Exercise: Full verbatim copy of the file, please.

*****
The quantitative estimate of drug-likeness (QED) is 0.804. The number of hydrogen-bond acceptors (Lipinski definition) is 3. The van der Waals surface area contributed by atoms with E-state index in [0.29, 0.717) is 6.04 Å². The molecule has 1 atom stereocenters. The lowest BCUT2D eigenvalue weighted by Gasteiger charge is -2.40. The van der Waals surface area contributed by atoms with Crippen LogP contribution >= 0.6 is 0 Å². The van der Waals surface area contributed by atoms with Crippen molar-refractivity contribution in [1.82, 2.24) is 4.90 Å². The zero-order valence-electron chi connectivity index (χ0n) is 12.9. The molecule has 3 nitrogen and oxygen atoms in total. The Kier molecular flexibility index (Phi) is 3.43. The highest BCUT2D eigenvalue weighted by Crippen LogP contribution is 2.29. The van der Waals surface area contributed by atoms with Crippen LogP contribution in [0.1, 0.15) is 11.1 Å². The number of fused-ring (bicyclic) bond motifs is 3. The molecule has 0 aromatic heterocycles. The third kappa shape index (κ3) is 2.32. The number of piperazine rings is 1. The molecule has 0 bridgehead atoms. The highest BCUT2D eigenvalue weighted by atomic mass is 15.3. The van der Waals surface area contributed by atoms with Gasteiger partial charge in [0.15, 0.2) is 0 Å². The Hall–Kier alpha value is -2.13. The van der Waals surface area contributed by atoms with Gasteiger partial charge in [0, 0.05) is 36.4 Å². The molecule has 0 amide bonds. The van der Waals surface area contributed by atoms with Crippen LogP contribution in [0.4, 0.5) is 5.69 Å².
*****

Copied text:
The quantitative estimate of drug-likeness (QED) is 0.804. The number of hydrogen-bond acceptors (Lipinski definition) is 3. The van der Waals surface area contributed by atoms with E-state index in [0.29, 0.717) is 6.04 Å². The molecule has 1 atom stereocenters. The lowest BCUT2D eigenvalue weighted by Gasteiger charge is -2.40. The van der Waals surface area contributed by atoms with Crippen LogP contribution >= 0.6 is 0 Å². The van der Waals surface area contributed by atoms with Crippen molar-refractivity contribution in [1.82, 2.24) is 4.90 Å². The zero-order valence-electron chi connectivity index (χ0n) is 12.9. The molecule has 3 nitrogen and oxygen atoms in total. The Kier molecular flexibility index (Phi) is 3.43. The highest BCUT2D eigenvalue weighted by Crippen LogP contribution is 2.29. The van der Waals surface area contributed by atoms with Crippen LogP contribution in [0.1, 0.15) is 11.1 Å². The number of fused-ring (bicyclic) bond motifs is 3. The molecule has 0 aromatic heterocycles. The third kappa shape index (κ3) is 2.32. The number of piperazine rings is 1. The molecule has 0 bridgehead atoms. The highest BCUT2D eigenvalue weighted by atomic mass is 15.3. The van der Waals surface area contributed by atoms with Gasteiger partial charge in [0.15, 0.2) is 0 Å². The Hall–Kier alpha value is -2.13. The van der Waals surface area contributed by atoms with Gasteiger partial charge in [0, 0.05) is 36.4 Å². The molecule has 0 amide bonds. The van der Waals surface area contributed by atoms with Crippen LogP contribution in [0.4, 0.5) is 5.69 Å².